In another embodiment, a method of remote control for a modulatable device is provided. The method comprises remotely obtaining an output characteristic of the modulatable device, the receiver system being located remotely with respect to the modulatable device. The method further comprises using the output characteristic to generate a drive command signal and locally obtaining the drive command signal and setting a bias point of the modulatable device based on the drive command signal.
These and other features, aspects, and advantages of the present invention will become better understood when the following detailed description is read with reference to the accompanying drawings in which like characters represent like parts throughout the drawings, wherein:
As used herein, “adapted to”, “configured” and the like refer to devices in a system to allow the elements of the system to cooperate to provide a described effect; these terms also refer to operation capabilities of electrical or optical elements such as analog or digital computers or application specific devices (such as an application specific integrated circuit (ASIC)), amplifiers or the like that are programmed to provide an output in response to given input signals, and to mechanical devices for optically or electrically coupling components together.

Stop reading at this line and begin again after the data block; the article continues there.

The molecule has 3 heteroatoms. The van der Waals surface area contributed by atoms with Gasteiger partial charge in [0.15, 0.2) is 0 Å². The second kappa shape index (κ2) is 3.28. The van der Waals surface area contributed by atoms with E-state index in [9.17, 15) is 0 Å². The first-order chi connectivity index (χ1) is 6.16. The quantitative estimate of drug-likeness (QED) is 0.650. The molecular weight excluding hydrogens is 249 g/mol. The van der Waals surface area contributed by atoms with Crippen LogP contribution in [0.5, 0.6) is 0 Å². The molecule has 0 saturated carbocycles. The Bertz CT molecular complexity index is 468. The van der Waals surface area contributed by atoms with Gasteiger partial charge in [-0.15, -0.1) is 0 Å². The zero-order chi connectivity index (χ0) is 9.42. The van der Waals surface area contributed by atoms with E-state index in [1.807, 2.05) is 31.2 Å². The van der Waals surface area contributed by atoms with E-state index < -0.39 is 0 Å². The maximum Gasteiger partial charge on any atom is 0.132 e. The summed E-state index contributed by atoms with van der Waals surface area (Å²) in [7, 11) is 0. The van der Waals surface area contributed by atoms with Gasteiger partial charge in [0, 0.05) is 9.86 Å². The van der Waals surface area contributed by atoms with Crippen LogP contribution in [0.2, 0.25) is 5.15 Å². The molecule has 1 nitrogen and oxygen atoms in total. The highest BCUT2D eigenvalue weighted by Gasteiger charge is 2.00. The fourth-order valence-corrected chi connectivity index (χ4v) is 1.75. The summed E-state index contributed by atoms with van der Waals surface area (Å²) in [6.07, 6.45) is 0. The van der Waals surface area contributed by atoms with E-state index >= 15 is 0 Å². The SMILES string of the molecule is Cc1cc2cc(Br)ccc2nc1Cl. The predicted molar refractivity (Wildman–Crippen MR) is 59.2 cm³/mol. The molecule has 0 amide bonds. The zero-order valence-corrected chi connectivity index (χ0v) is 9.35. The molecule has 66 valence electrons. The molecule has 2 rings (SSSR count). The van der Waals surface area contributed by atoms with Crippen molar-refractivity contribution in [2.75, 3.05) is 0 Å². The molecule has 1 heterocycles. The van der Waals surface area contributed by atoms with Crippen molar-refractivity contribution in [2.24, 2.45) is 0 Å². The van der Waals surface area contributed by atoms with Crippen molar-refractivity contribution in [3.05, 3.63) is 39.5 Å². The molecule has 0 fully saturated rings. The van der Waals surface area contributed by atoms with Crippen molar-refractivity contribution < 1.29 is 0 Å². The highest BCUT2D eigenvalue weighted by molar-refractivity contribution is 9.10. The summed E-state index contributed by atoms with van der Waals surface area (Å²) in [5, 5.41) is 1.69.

Modulatable device 12 receives signals from signal source 10 as shown in
The modulatable device modulates the signals as required and generates a modulated output signal. Examples of modulatable devices include optical modulators, RF modulators, and laser diodes. In a more specific embodiment, the modulatable device is a Mach-Zehnder modulator.
Receiver system 16 is coupled to the modulatable device and configured to obtain an output characteristic from the modulated output signal generated by the modulatable device. The output characteristic may be an output power, spectral content, voltage or current.
It may be noted that the receiver system is located remotely with respect to the modulatable device. For example the modulatable device when used in an MRI system is situated in a shielded room and the receiver system is situated outside the shielded room, such as, for example in a console room, or in an unshielded portion of the room in which the MRI system is situated. In one embodiment, the receiver system is an optical receiver system.